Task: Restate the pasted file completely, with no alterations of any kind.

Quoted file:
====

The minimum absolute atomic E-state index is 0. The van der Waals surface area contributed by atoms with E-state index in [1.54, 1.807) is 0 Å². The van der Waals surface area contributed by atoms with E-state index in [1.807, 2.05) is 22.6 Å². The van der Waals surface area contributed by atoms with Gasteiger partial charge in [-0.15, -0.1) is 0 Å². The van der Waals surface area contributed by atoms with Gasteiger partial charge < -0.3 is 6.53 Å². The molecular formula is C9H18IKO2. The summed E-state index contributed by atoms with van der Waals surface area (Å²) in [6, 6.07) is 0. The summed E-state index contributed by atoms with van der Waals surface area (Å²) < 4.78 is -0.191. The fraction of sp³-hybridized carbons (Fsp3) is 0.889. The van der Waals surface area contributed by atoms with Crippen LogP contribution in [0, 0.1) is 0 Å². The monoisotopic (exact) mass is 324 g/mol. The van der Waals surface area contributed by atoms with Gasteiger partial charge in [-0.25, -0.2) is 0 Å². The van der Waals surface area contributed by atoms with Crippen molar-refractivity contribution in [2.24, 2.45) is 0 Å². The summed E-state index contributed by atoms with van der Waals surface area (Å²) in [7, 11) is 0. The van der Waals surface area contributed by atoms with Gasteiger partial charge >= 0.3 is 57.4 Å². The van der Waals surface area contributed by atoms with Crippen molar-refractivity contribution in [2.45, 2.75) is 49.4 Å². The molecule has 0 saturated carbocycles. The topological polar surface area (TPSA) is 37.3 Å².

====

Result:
The minimum absolute atomic E-state index is 0. The van der Waals surface area contributed by atoms with E-state index in [1.54, 1.807) is 0 Å². The van der Waals surface area contributed by atoms with E-state index in [1.807, 2.05) is 22.6 Å². The van der Waals surface area contributed by atoms with Gasteiger partial charge in [-0.15, -0.1) is 0 Å². The van der Waals surface area contributed by atoms with Gasteiger partial charge < -0.3 is 6.53 Å². The molecular formula is C9H18IKO2. The summed E-state index contributed by atoms with van der Waals surface area (Å²) in [6, 6.07) is 0. The summed E-state index contributed by atoms with van der Waals surface area (Å²) < 4.78 is -0.191. The fraction of sp³-hybridized carbons (Fsp3) is 0.889. The van der Waals surface area contributed by atoms with Crippen LogP contribution in [0, 0.1) is 0 Å². The monoisotopic (exact) mass is 324 g/mol. The van der Waals surface area contributed by atoms with Gasteiger partial charge in [-0.25, -0.2) is 0 Å². The van der Waals surface area contributed by atoms with Crippen molar-refractivity contribution in [2.24, 2.45) is 0 Å². The summed E-state index contributed by atoms with van der Waals surface area (Å²) in [7, 11) is 0. The van der Waals surface area contributed by atoms with Gasteiger partial charge >= 0.3 is 57.4 Å². The van der Waals surface area contributed by atoms with Crippen molar-refractivity contribution in [2.45, 2.75) is 49.4 Å². The molecule has 0 saturated carbocycles. The topological polar surface area (TPSA) is 37.3 Å².